Tony Benn’s body could lie overnight in the Chapel of St Mary Undercroft in the Palace of Westminster, an honour that has previously only ever been accorded to Margaret Thatcher.
Parliamentary authorities have submitted a request to the Queen for Mr Benn’s body to rest there the night before his funeral on 27 March.
The veteran socialist politician, who died last week at the age of 88, spent over half a century as a Member of Parliament and served as a cabinet minister in two Labour governments.
The Benn family have said that the idea was suggested by House of Commons Speaker John Bercow, with the agreement of the Lord Speaker. The honour of ‘resting’ in the chapel was first accorded to former Prime Minister Baroness Thatcher before her funeral last year.
As the chapel is a Royal Peculiar (meaning it is directly under the control of the Monarch, rather than an Anglican Bishop), permission must be sought from the Queen before a body can rest there.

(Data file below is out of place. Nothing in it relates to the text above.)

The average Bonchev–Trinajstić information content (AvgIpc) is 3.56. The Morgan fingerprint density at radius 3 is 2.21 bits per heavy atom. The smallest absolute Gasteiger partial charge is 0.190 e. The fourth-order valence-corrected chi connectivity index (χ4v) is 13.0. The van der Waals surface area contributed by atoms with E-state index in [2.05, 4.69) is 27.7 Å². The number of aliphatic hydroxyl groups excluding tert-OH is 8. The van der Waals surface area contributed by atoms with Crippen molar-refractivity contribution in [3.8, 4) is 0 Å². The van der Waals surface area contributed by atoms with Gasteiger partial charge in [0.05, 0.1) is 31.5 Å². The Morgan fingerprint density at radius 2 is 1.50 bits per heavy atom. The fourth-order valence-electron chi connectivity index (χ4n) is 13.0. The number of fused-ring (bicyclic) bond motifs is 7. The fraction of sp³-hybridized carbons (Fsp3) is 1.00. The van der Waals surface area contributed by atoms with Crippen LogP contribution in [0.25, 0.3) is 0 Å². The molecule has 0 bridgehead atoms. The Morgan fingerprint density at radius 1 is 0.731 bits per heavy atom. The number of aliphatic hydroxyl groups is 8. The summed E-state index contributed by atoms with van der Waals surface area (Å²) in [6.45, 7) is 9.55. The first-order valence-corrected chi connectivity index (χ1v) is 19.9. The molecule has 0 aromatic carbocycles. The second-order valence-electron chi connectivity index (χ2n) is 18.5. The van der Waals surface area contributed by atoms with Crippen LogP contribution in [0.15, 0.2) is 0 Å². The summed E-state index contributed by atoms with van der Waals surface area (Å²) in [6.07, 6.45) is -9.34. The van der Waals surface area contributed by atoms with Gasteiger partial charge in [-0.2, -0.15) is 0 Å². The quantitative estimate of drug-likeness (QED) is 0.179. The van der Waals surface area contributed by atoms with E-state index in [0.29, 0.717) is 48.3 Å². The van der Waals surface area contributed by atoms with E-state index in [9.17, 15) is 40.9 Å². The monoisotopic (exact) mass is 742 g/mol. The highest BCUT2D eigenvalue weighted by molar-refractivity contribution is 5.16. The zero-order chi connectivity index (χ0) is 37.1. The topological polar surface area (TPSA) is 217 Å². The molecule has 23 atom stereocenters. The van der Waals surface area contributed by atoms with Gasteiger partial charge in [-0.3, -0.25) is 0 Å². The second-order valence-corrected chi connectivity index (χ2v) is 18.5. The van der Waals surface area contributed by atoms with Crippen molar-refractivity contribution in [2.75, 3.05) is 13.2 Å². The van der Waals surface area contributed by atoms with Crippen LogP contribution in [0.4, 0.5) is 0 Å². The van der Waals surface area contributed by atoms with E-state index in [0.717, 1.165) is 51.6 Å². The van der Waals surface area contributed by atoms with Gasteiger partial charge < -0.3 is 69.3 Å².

The Telegraph quotes Mr Bercow’s spokeswoman as saying: “Tony Benn’s time as an MP spanned more than 50 years and he is one of only two MPs to be awarded the freedom of the House – the other being Edward Heath – in recognition of his very long and distinguished service as an MP.
“It is this almost unique distinction which forms the basis for Tony Benn to be accorded the privilege to ‘rest’ in the Chapel on the eve of his funeral.”
A spokesman for the Benn family added: “At the suggestion of the Speaker and by agreement with the Lord Speaker, Black Rod and the Dean of Westminster Abbey, an approach has been made by Black Rod to the Palace for Mr Benn’s body to rest in the chapel of St Mary Undercroft on the night before his funeral.”